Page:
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Linux ssh command summary with examples

ssh allows you to remotely access a server.
  1. Purpose - Learn what ssh is for and how to find help.
  2. Options - Review a few common options and arguments.
  3. Examples - Walk through code examples with ssh.
  4. A tip - Finish off with one more insight.
Paul Alan Davis, CFA, November 13, 2016
Updated: August 6, 2018
In this tutorial, 86 of 100, below find a 3-4 minute introductory video, a text-based tutorial and all of the code examples from the video.

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The Linux ssh command

Intermediate

Learn to log in to a ssh server remotely at the Linux command line.

Video Tutorial

Linux ssh command summary with examples (3:45)

Videos can also be accessed from the YouTube Playlist.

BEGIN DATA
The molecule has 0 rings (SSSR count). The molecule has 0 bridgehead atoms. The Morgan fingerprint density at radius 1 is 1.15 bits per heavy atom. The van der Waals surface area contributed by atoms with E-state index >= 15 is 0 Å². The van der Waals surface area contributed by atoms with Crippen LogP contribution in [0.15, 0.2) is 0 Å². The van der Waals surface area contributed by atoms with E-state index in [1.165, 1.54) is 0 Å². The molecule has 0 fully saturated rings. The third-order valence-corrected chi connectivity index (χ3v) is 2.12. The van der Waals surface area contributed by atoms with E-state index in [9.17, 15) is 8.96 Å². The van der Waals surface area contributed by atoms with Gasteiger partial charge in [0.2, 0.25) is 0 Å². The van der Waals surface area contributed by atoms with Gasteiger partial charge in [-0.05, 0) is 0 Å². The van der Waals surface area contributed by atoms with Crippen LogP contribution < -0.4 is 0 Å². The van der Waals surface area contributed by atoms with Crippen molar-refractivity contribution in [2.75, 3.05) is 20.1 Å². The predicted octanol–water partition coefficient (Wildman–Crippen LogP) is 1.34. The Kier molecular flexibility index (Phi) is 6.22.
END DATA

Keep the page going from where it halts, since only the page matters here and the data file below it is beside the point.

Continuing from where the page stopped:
Video Script

The Command and Why You Need It

Our eighty-sixth word, or command to memorize is ssh from our category Communication.

ssh allows you to remotely access a server.

Recall from video (tutorial) #84 on ftp we used the ftp Protocol to log in to a remote system, and saw how improved client programs lftp and sftp added much needed security. Similarly here we'll see a new Protocol that improved on remote access programs Telnet, rlogin and rsh.

Before we start, it helps to think of commands as mini programs and most follow this structure: command -option(s) argument(s).

The ssh command has over 40 options, and the arguments are hosts and credentials, and to grasp ssh, please think in terms of clients and servers.

Unlike most commands, help is not available with double-dash --help but typing ssh without options and arguments will show syntax. Use the -l LOGIN option when the server login name differs from the client login. Seventy other configuration options are passed with the -o option.

So why is ssh an important command? Well, in reality most work is performed on client machines requiring that you get code and settings to a server remotely. And now you know how to do that.